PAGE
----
Books Read in 2015


I realize it is a bit late, but I thought I would go ahead and publish my list of books read in 2015. As in the past, this is the list of all of the books I read to completion, page-by-page. It doesn’t include another 100 or so books that I spent some period of time looking at for scholarly purposes.

In 2015, thanks to the prompting of Charles Petersen, I read Elena Ferrante’s fantastic Neapolitan novels. They are some of the best works of fiction I’ve ever read and certainly superior to anything else I read for pleasure last year. The novels both have a cosmopolitan universality and particularity to them that seems capable of speaking to a variety of experiences. Robert Bolano’s “The Savage Detectives” was also great and everyone should read, or should have read, Ralph Ellison’s “The Invisible Man” (which I was lucky enough to teach this year) and Junot Diaz. It probably is unnecessary to write this but I read Thomas Dixon, Jr.’s work for my dissertation, it was awful, and it made me more sympathetic to conservative and Augustian descriptions of the inherent wickedness of human nature. Dixon was a racist f**k, his literature did enormous harm, and you should only read him if you must.

In the realm of non-fiction I want to lift up DuBois’s “The Black Reconstruction in America, 1860-1880.” It is the single most important work of American history. I have read it twice now and will probably read it again this spring as I prepare a lecture on African American memories of Reconstruction. If you haven’t read it you need to. Now. Before you read anything else. It will help you understand the deep structures of American white supremacy and how and why capital is always racialized. As an equation Du Bois argues, building off Marx, that: the exploitation of black and brown bodies + the exploitation of the planet = white wealth.

The only really terrible things I read this past year were works by Dixon or other white supremacists. Some of my son’s books were questionable but they didn’t rise to the level of the truly awful.

The Inheritance of Loss, Kiran Desai
Spy Academy: Black Tie Spy, George Glass
The Metaphysical Club, Louis Menand
Saga, Vol. 4, Brian Vaughan
Diary of a Wimpy Kid: The Third Wheel, Jeff Kinney
The Leopard’s Spots, Thomas Dixon, Jr.
Cosmos Crumbling: American Reform and the Religious Imagination, Robert Abzug
Roman Catholicism and Political Form, Carl Schmitt
Political Theology, Carl Schmitt
Fellowship of the Rings, J. R. R. Tolkien
Heart and Soul: The Story of America and African Americans, Kadir Nelson
Continental Philosophy: A Very Short Introduction, Simon Critchley
The Concept of the Political, expanded edition, Carl Schmitt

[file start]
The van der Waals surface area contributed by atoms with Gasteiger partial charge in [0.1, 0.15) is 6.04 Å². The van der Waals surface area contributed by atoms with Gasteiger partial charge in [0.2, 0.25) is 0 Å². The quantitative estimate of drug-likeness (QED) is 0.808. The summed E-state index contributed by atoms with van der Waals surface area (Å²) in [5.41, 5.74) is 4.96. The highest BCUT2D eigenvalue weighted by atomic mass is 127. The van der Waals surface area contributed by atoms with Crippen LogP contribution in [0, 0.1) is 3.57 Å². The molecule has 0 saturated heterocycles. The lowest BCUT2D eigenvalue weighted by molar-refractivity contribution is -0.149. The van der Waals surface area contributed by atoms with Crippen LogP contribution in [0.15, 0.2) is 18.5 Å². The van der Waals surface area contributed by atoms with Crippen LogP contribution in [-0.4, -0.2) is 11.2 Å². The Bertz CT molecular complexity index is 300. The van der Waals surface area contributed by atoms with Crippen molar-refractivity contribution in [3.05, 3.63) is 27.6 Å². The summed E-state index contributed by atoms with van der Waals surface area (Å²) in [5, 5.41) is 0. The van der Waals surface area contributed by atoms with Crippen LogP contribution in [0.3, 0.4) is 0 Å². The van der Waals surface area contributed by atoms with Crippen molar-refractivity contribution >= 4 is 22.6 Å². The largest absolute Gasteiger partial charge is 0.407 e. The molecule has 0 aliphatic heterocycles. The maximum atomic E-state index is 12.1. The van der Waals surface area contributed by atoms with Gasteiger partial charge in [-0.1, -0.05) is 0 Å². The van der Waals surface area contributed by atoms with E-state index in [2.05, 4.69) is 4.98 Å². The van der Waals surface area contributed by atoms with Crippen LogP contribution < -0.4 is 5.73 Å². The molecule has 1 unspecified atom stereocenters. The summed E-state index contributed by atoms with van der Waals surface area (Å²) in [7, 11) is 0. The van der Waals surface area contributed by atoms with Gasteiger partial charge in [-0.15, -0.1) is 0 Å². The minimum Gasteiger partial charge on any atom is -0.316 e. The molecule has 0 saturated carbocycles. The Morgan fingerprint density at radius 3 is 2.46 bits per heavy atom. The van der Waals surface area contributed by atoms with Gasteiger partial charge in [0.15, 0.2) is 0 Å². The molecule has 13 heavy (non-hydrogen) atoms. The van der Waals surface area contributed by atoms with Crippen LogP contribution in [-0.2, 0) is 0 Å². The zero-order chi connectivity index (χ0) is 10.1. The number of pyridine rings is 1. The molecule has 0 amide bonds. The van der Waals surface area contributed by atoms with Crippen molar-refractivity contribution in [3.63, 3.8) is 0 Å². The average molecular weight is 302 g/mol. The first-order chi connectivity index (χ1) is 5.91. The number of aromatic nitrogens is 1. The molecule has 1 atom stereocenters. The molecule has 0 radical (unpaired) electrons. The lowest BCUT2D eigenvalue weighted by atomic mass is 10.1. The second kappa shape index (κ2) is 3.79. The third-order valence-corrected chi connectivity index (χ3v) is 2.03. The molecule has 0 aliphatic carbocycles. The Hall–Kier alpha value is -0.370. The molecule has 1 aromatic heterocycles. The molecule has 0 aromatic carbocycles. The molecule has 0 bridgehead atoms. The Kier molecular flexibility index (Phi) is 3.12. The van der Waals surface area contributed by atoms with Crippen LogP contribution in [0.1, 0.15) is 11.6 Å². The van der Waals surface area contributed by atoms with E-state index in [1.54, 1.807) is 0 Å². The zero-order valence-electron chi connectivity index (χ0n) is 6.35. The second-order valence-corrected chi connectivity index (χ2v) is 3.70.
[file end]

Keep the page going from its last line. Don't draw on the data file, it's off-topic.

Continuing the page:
Amulet: Prince of the Elves, Book Five, Kazu Kibuishi
How We Became Human: New and Selected Poems, Joy Harjo
A Bear Called Paddington, Michael Bond
March: Book One, John Lewis, Andrew Aydin, and Nate Powell
The Lesson of Carl Schmitt: Four Chapters on the Distinction between Political Theology and Political Philosophy, Heinrich Meier
Political Theology II: The Myth of the Closure of Any Political Theology, Carl Schmitt
Asterix the Gaul, René Goscinny
Meaning in History, Karl Löwith
Labor Struggles in the Deep South & Other Writings, Covington Hall
Billy Sunday Was His Real Name, William McLoughlin, Jr.
Asterix and the Golden Sickle, René Goscinny
Asterix and the Normans, René Goscinny
Catullus, The Complete Poems, trans. Guy Lee
The Invisible Man, Ralph Ellison
Occidental Eschatology, Jacob Taubes
To Carl Schmitt: Letters and Reflections, Jacob Taubes
Usagi Yojimbo 27: A Town Called Hell, Stan Sakai
Usagi Yojimbo 28: Red Scorpion, Stan Sakai
Usagi Yojimbo Saga Volume 1, Stan Sakai
The Enemy: An Intellectual Portrait of Carl Schmitt, Gopal Balakrishnan
Bone: Tall Tales, Tom Sniegoski and Jeff Smith
Bone: The Complete Cartoon Epic in One Volume, Jeff Smith
The Clansman, Thomas Dixon, Jr.
Jonathan Strange & Mr. Norrell, Susanna Clarke
Hegel and Modern Society, Charles Taylor
Bone: Rose, Prequel, Jeff Smith
The Traitor, Thomas Dixon, Jr.
The Klan Unmasked, William Simmons
The Ladies of Grace Adieu, Susanna Clarke
The Savage Detectives, Roberto Bolano
Bridget Jones: Mad about the Boy, Helen Fielding
By Night in Chile, Roberto Bolano
Miracle Fair: Selected Poems of Wislawa Szymborska, trans. Joanna Trzeciak
This is How You Lose Her, Junot Díaz
Teenage Mutant Ninja Turtles: The Ultimate Collection Volume 1, Kevin Eastman and Peter Laird
Black Reconstruction in America: 1860-1880, W. E. B. Du Bois
Usagi Yojimbo Book 6: Circles, Stan Saki
Someday We’ll Be Ready, and We’ll Be Enough, Jeremy Louzao
Drown, Junot Diaz
Cane, Jean Toomer
American Apocalypse: A History of Modern Evangelicalism, Matthew Avery Sutton
Papers Read at the Meeting of Grand Dragons, Knights of the Ku Klux Klan
Ku Klux Klan, Church and Labor, Pasquale Russo
Bill Haywood’s Book, Bill Haywood
Saga, Volume 5, Brian Vaughan
Frank Einstein and the Antimatter Motor: Book One, Jon Scieszka
The Phenomenology of the Spirit, G. W. F. Hegel (trans. A. V. Miller)
We Shall Be All: A History of the Industrial Workers of the World, Melvyn Dubovsky
The Shooting Star, Herge
Apocalypse Now and Then: A Feminist Guide to the End of the World, Catherine Keller
Home to Harlem, Claude McKay
Banjo, Claude McKay
All About Love: New Visions, bell hooks
Negro with A Hat: The Rise and Fall of Marcus Garvey, Colin Grant
The Collected Poems of Audre Lorde, Audre Lorde
Modern Social Imaginaries, Charles Taylor
My Brilliant Friend, Elena Ferrante
Between the World and Me, Ta-Nehisi Coates
Goosebumps: The Haunted Car, R. L. Stine
Race and Reunion, David Blight
The Story of a New Name, Elena Ferrante
Those Who Leave and Those Who Stay, Elena Ferrante

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